These works are the only real teachers. Everything else is a waste of your time. Especially college, where too many of the faculty and students are no different from the people you've worked with on films. They are just doing what is required of them, doing their jobs. What a funny concept that is--a job! Doing a job is never enough. It's passive. Make yourself active. Plan your own course of study. Study at the feet of the artists. They are the wise ones, the ones you call the passionate ones. Steal their secrets and make something of your own out of them. The doing is what is important. That is the other problem with college. The passivity. It involves sitting still and listening to someone else's ideas. Not actively doing, thinking, puzzling through, enegetically dissecting, actively engaging with things. College will make you passive. It will suit you to do a job. It is the intellectual equivalent of TV. It keeps you in place. It makes you a recipient of knowledge not a creator of it. Don't go (back to) college. Make your own course of study. With the great ones. The artists.

Good luck!


Subject: Want to Discuss Bujalski, Cassavetes, Etc w/ You Next Week

Hi Ray, apologies for the weird subject line, trying to get past your spam defenses. Do you know that you'd get a whole lot less spam if you didn't literally post your email address on your webpage? Just post "raycarney -at-". People will know what to do and most spam robots will be stymied.

Anyway, I came across your work after reading an interview with Andrew Bujalski in which he mentioned your influence on his first film's success. From there I read each of the articles and interviews available on your site and then ordered your three collections available via paypal. I want to say thank you for making them available to me and taking the time to sign them. (Click here to learn about the collections of material.)

I am a young filmmaker and have finished one short film, with a second now in the can. (My short will be playing at Slamdance 2006 and is available at if you'd like to see it. It's entitled MY MOM AND DAD by Andrew Brotzman.) Your writings influenced the direction I took with my second short, which is radically different from the first, and I'd like to talk to you about the inconsistencies I haven't been able to reconcile between your requests/demands of filmmakers and the things they say they look for specifically. I see eye to eye with you on the bulk of your criticism, but other essays and interviews about and with filmmakers like Terrance Malick, Robert Altman, and David Gordon Green lead me to believe that they are executing their films with the exact goals that you talk about (excluding, in some cases, their specific choice of narrative). I'm sure you're familiar with their points of view and I'd be interested in discussing these things with you. Are you at all available for a chat on Thursday the 22nd around noon? I'll be traveling through Boston from New York and would love to meet you, talk to you about my filmmaking, and get some of these things cleared up that have been troubling me for you'll get a free lunch out of it.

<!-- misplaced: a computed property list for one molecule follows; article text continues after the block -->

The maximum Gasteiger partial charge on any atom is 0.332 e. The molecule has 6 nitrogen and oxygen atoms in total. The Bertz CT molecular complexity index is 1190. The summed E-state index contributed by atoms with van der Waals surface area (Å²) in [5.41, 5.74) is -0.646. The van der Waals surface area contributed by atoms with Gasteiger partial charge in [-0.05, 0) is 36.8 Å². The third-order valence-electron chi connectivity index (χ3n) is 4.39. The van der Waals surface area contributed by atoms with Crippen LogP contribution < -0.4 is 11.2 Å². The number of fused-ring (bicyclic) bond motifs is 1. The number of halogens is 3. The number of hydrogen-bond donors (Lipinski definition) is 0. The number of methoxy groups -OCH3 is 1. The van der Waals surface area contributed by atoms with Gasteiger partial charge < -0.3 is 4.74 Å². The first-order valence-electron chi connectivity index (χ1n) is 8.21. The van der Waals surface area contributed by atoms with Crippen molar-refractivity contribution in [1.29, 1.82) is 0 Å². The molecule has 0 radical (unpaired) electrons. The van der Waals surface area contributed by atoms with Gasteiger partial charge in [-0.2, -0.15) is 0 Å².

If for whatever reason you'll be at the Mutual Appreciation screening tomorrow in NYC, let me know. I'll be there.andrew brotzman

Ray Carney replies:


Thanks for the kind words. Two dear friends are showing their work at Slamdance: Dina DeCola and Karin Wandner, the actors-directors-writers of Five More Minutes. Look out for it. It's very good. And very daring. A brave work. That's so rare.